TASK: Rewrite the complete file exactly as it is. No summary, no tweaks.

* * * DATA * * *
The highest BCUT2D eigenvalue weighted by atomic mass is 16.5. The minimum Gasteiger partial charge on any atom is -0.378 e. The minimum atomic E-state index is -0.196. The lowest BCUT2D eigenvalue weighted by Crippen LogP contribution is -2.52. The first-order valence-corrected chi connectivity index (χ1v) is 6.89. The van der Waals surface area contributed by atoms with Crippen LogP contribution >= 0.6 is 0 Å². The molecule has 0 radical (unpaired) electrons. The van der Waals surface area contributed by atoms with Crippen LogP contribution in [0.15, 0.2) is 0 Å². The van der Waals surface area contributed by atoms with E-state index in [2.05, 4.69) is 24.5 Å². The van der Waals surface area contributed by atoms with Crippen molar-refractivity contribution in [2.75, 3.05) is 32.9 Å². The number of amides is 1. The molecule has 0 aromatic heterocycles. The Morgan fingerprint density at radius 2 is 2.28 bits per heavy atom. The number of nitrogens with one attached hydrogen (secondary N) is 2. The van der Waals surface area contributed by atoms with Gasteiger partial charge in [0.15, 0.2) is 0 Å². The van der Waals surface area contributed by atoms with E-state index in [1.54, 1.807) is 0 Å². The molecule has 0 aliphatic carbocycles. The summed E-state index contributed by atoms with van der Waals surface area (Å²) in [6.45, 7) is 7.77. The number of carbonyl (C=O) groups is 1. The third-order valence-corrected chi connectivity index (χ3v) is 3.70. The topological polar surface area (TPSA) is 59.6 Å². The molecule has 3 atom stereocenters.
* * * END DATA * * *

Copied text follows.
The highest BCUT2D eigenvalue weighted by atomic mass is 16.5. The minimum Gasteiger partial charge on any atom is -0.378 e. The minimum atomic E-state index is -0.196. The lowest BCUT2D eigenvalue weighted by Crippen LogP contribution is -2.52. The first-order valence-corrected chi connectivity index (χ1v) is 6.89. The van der Waals surface area contributed by atoms with Crippen LogP contribution >= 0.6 is 0 Å². The molecule has 0 radical (unpaired) electrons. The van der Waals surface area contributed by atoms with Crippen LogP contribution in [0.15, 0.2) is 0 Å². The van der Waals surface area contributed by atoms with E-state index in [2.05, 4.69) is 24.5 Å². The van der Waals surface area contributed by atoms with Crippen molar-refractivity contribution in [2.75, 3.05) is 32.9 Å². The number of amides is 1. The molecule has 0 aromatic heterocycles. The Morgan fingerprint density at radius 2 is 2.28 bits per heavy atom. The number of nitrogens with one attached hydrogen (secondary N) is 2. The van der Waals surface area contributed by atoms with Gasteiger partial charge in [0.15, 0.2) is 0 Å². The van der Waals surface area contributed by atoms with E-state index in [1.54, 1.807) is 0 Å². The molecule has 0 aliphatic carbocycles. The summed E-state index contributed by atoms with van der Waals surface area (Å²) in [6.45, 7) is 7.77. The number of carbonyl (C=O) groups is 1. The third-order valence-corrected chi connectivity index (χ3v) is 3.70. The topological polar surface area (TPSA) is 59.6 Å². The molecule has 3 atom stereocenters.